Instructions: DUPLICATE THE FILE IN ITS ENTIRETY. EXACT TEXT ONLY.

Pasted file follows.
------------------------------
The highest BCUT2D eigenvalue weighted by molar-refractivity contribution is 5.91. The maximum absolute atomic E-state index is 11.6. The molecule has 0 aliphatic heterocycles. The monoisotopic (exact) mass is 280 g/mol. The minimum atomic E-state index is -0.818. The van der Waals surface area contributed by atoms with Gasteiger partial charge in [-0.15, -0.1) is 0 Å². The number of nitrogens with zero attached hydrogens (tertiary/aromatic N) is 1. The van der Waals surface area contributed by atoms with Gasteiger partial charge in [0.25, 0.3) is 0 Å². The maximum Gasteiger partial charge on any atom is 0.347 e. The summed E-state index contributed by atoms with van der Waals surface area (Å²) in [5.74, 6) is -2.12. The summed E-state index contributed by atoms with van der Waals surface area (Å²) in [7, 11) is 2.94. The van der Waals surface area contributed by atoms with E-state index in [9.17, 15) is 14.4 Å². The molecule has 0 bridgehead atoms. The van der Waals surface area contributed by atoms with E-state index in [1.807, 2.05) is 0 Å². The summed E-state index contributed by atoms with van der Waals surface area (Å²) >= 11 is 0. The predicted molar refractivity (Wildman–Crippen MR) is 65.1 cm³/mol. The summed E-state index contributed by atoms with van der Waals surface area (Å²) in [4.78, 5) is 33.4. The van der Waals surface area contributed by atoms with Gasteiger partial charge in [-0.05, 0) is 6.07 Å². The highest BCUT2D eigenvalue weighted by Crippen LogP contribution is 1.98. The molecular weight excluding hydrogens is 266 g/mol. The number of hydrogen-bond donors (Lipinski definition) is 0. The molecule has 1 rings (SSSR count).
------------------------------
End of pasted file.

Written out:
The highest BCUT2D eigenvalue weighted by molar-refractivity contribution is 5.91. The maximum absolute atomic E-state index is 11.6. The molecule has 0 aliphatic heterocycles. The monoisotopic (exact) mass is 280 g/mol. The minimum atomic E-state index is -0.818. The van der Waals surface area contributed by atoms with Gasteiger partial charge in [-0.15, -0.1) is 0 Å². The number of nitrogens with zero attached hydrogens (tertiary/aromatic N) is 1. The van der Waals surface area contributed by atoms with Gasteiger partial charge in [0.25, 0.3) is 0 Å². The maximum Gasteiger partial charge on any atom is 0.347 e. The summed E-state index contributed by atoms with van der Waals surface area (Å²) in [5.74, 6) is -2.12. The summed E-state index contributed by atoms with van der Waals surface area (Å²) in [7, 11) is 2.94. The van der Waals surface area contributed by atoms with E-state index in [9.17, 15) is 14.4 Å². The molecule has 0 bridgehead atoms. The van der Waals surface area contributed by atoms with E-state index in [1.807, 2.05) is 0 Å². The summed E-state index contributed by atoms with van der Waals surface area (Å²) >= 11 is 0. The predicted molar refractivity (Wildman–Crippen MR) is 65.1 cm³/mol. The summed E-state index contributed by atoms with van der Waals surface area (Å²) in [4.78, 5) is 33.4. The van der Waals surface area contributed by atoms with Gasteiger partial charge in [-0.05, 0) is 6.07 Å². The highest BCUT2D eigenvalue weighted by Crippen LogP contribution is 1.98. The molecular weight excluding hydrogens is 266 g/mol. The number of hydrogen-bond donors (Lipinski definition) is 0. The molecule has 1 rings (SSSR count).